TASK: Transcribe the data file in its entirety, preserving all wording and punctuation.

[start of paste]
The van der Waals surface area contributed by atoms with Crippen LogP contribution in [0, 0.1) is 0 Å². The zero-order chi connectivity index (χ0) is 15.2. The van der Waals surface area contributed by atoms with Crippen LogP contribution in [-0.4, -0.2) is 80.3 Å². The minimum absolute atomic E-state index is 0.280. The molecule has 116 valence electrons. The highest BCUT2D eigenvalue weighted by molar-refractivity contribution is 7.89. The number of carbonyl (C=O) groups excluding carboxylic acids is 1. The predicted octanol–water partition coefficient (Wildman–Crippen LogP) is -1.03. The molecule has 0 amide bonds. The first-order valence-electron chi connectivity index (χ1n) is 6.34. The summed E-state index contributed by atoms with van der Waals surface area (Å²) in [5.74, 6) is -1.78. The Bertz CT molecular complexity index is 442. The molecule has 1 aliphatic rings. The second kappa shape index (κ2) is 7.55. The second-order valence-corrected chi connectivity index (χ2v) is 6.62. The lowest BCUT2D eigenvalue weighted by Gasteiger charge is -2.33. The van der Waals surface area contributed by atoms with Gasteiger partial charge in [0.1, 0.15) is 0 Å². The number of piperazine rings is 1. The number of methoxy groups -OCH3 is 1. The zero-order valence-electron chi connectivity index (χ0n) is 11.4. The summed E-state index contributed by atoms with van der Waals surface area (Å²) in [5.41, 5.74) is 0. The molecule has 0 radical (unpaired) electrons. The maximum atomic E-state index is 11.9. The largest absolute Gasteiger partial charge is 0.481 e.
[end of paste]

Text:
The van der Waals surface area contributed by atoms with Crippen LogP contribution in [0, 0.1) is 0 Å². The zero-order chi connectivity index (χ0) is 15.2. The van der Waals surface area contributed by atoms with Crippen LogP contribution in [-0.4, -0.2) is 80.3 Å². The minimum absolute atomic E-state index is 0.280. The molecule has 116 valence electrons. The highest BCUT2D eigenvalue weighted by molar-refractivity contribution is 7.89. The number of carbonyl (C=O) groups excluding carboxylic acids is 1. The predicted octanol–water partition coefficient (Wildman–Crippen LogP) is -1.03. The molecule has 0 amide bonds. The first-order valence-electron chi connectivity index (χ1n) is 6.34. The summed E-state index contributed by atoms with van der Waals surface area (Å²) in [5.74, 6) is -1.78. The Bertz CT molecular complexity index is 442. The molecule has 1 aliphatic rings. The second kappa shape index (κ2) is 7.55. The second-order valence-corrected chi connectivity index (χ2v) is 6.62. The lowest BCUT2D eigenvalue weighted by Gasteiger charge is -2.33. The van der Waals surface area contributed by atoms with Gasteiger partial charge in [0.1, 0.15) is 0 Å². The number of piperazine rings is 1. The number of methoxy groups -OCH3 is 1. The zero-order valence-electron chi connectivity index (χ0n) is 11.4. The summed E-state index contributed by atoms with van der Waals surface area (Å²) in [5.41, 5.74) is 0. The molecule has 0 radical (unpaired) electrons. The maximum atomic E-state index is 11.9. The largest absolute Gasteiger partial charge is 0.481 e.